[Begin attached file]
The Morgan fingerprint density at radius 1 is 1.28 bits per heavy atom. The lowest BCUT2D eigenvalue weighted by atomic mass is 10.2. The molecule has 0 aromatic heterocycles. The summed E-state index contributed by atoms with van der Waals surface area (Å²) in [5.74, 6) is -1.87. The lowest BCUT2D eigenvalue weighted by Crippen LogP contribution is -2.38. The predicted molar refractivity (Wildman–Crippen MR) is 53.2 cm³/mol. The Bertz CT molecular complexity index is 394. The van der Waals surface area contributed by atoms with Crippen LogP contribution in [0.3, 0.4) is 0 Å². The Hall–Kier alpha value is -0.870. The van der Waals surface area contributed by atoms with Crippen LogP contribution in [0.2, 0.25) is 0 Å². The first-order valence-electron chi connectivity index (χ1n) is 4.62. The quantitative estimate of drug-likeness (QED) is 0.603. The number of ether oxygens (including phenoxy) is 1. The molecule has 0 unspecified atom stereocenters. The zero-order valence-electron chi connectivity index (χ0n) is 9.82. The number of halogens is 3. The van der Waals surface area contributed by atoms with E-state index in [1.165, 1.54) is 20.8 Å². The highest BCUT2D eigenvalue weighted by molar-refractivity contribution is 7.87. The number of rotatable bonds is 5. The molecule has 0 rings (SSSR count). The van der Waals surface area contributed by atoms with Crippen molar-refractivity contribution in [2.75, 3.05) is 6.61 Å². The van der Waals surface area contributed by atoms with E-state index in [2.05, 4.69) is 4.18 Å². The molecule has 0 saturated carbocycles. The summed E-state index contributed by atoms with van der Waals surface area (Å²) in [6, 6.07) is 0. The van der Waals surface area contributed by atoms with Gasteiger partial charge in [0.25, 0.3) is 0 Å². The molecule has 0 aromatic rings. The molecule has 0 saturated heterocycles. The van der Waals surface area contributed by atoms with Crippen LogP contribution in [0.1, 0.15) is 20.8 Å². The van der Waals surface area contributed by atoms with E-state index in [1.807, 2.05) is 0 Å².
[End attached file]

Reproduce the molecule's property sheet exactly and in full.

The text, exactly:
The Morgan fingerprint density at radius 1 is 1.28 bits per heavy atom. The lowest BCUT2D eigenvalue weighted by atomic mass is 10.2. The molecule has 0 aromatic heterocycles. The summed E-state index contributed by atoms with van der Waals surface area (Å²) in [5.74, 6) is -1.87. The lowest BCUT2D eigenvalue weighted by Crippen LogP contribution is -2.38. The predicted molar refractivity (Wildman–Crippen MR) is 53.2 cm³/mol. The Bertz CT molecular complexity index is 394. The van der Waals surface area contributed by atoms with Crippen LogP contribution in [0.3, 0.4) is 0 Å². The Hall–Kier alpha value is -0.870. The van der Waals surface area contributed by atoms with Crippen LogP contribution in [0.2, 0.25) is 0 Å². The first-order valence-electron chi connectivity index (χ1n) is 4.62. The quantitative estimate of drug-likeness (QED) is 0.603. The number of ether oxygens (including phenoxy) is 1. The molecule has 0 unspecified atom stereocenters. The zero-order valence-electron chi connectivity index (χ0n) is 9.82. The number of halogens is 3. The van der Waals surface area contributed by atoms with E-state index in [1.165, 1.54) is 20.8 Å². The highest BCUT2D eigenvalue weighted by molar-refractivity contribution is 7.87. The number of rotatable bonds is 5. The molecule has 0 rings (SSSR count). The van der Waals surface area contributed by atoms with Crippen molar-refractivity contribution in [2.75, 3.05) is 6.61 Å². The van der Waals surface area contributed by atoms with E-state index in [2.05, 4.69) is 4.18 Å². The molecule has 0 saturated carbocycles. The summed E-state index contributed by atoms with van der Waals surface area (Å²) in [6, 6.07) is 0. The van der Waals surface area contributed by atoms with Gasteiger partial charge in [0.25, 0.3) is 0 Å². The molecule has 0 aromatic rings. The molecule has 0 saturated heterocycles. The van der Waals surface area contributed by atoms with Crippen LogP contribution in [0.1, 0.15) is 20.8 Å². The van der Waals surface area contributed by atoms with E-state index in [1.807, 2.05) is 0 Å².